Navigation Buttons

The section-by-section Install Guide has a blue navigation section which is used to navigate to the previous or next section. Here's how it works for translated pages. If you are on a translated section, and you want to go to the "next" section, and a translated section for the next section exists, then the link will point to the next translated page. But, if the translated version of the next page doesn't exist, then you will get linked to the English version of the section. Once you are in an English version of the section, you have been "de-railed" into the English document and the navigation will not "jump back" into your translated sections. But this allows users who are using your incomplete translated documentation to at least start reading the translated version, and click through to the end of the documentation without having any missing pages.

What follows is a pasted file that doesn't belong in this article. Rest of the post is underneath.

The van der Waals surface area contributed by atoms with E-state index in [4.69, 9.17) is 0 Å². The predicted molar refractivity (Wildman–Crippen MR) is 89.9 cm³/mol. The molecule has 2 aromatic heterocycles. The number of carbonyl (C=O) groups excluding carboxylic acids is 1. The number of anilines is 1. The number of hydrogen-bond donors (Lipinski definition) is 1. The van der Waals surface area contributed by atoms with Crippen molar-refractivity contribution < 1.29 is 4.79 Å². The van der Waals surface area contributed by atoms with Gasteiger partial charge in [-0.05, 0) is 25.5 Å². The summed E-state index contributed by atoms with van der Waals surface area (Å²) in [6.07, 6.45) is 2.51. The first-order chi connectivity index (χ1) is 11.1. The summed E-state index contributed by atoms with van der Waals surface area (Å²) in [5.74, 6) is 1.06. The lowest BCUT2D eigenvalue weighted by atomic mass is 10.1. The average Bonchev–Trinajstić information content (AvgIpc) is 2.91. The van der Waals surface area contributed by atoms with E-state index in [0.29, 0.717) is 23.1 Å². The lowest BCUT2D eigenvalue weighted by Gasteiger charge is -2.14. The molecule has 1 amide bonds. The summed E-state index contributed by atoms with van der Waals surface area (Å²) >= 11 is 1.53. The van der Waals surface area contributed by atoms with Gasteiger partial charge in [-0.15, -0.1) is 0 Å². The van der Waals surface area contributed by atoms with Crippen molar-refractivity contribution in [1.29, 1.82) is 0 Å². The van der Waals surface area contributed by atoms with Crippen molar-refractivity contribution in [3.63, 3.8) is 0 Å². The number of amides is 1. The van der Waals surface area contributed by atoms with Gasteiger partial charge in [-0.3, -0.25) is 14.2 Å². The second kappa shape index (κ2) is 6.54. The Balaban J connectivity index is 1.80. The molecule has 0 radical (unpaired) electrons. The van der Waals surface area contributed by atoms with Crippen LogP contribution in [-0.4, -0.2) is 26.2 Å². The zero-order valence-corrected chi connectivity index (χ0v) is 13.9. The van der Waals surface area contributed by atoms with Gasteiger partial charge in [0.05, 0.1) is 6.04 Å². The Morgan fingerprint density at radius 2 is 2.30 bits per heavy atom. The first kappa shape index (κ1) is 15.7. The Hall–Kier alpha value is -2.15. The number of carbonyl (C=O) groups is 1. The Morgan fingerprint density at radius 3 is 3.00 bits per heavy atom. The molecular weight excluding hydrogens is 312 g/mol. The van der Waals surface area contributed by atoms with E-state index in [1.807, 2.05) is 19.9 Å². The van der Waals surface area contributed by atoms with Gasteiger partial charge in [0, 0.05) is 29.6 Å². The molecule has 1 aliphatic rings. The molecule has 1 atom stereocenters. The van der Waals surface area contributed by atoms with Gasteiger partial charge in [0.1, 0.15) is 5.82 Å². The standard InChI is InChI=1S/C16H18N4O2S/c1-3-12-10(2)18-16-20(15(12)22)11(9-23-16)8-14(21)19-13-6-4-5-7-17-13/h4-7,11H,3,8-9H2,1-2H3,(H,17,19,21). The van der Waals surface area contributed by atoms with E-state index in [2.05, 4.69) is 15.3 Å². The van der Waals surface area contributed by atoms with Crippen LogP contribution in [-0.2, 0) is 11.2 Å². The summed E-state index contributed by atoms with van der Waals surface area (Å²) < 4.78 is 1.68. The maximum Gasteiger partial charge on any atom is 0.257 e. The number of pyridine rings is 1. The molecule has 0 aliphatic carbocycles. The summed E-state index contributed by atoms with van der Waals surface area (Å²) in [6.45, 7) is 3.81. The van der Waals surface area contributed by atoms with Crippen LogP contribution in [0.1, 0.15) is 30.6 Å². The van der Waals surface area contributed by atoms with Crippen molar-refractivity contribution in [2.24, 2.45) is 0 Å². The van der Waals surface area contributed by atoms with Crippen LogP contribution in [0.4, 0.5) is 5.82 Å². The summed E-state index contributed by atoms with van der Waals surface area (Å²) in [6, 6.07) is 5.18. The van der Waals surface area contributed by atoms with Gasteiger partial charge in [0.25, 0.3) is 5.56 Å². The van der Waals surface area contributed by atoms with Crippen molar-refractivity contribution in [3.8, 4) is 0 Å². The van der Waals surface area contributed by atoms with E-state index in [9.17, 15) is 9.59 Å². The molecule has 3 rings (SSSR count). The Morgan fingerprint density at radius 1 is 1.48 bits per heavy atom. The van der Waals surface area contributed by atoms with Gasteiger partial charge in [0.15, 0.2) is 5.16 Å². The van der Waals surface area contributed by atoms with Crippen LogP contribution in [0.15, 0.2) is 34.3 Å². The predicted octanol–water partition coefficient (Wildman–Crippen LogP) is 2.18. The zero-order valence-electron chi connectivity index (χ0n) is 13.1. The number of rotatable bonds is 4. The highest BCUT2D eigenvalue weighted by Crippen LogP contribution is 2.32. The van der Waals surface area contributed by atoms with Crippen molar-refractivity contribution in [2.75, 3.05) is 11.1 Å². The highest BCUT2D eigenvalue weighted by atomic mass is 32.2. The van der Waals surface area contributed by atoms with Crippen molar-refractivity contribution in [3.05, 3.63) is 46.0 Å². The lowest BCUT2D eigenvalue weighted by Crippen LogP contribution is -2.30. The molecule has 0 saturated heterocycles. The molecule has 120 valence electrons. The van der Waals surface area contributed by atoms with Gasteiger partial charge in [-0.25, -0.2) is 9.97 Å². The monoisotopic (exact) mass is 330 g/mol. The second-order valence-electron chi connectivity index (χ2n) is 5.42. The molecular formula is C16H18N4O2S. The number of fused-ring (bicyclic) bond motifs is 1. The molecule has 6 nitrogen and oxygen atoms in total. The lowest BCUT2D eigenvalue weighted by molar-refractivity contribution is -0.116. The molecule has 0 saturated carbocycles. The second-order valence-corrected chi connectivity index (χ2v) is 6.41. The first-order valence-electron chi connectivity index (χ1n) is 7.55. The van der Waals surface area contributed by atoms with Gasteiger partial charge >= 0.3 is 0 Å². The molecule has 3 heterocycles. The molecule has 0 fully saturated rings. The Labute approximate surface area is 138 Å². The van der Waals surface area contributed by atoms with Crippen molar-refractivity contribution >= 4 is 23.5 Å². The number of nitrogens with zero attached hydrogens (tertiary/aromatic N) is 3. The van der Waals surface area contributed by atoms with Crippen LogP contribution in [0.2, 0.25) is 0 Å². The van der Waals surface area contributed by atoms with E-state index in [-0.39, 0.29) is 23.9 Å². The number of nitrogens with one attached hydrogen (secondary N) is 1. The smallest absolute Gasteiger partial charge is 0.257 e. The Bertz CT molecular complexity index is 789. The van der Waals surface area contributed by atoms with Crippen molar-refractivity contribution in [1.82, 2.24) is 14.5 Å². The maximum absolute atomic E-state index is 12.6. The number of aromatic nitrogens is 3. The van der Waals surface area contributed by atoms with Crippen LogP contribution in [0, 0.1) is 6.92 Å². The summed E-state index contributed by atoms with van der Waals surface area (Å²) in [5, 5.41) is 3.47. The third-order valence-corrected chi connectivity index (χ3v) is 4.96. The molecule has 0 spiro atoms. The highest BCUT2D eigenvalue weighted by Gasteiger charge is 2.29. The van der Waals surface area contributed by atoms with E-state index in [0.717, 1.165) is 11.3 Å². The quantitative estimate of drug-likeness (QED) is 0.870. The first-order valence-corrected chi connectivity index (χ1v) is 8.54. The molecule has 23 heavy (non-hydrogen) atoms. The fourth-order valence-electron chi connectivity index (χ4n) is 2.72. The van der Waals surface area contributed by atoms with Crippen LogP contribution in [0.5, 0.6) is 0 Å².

Once all sections exist in the translated language, then the "next" and "prev" links will stay in your translated sections, and the user will only go back to English if they select the English translation from the languages area.

All-in-One (One Page) Install Guide

Once the section-by-section Install Guide is translated, it is possible to create a copy of The contents of the all-in-one-page Installation Guide -- click here to view it and click "Edit". Create your copy at "Install/languagecode" and paste the contents. Update minor things like the title but the calls to translated_subpage can remain the same.

Next, good pages to translate are the ZFS, BTRFS and other pages in the Category:Official Documentation category. If you need more pages to translate, you can send me an email (either direct, or even better, go to User:Drobbins and then in the left-hand "Tools" section you will see an option to "Email this User" which you can use to send me a notification inside MediaWiki. I will then mark new pages for translation.

Upload Images

To upload images, head to Special:Upload and upload a file. Make sure that all images you upload have the same dimensions. When you upload, make note of the Destination Filename field -- this is the name that the upload will use when you reference it in your slide. It is recommended that you choose a simple descriptive name ending in ".jpg" or ".png" for the Destination Filename.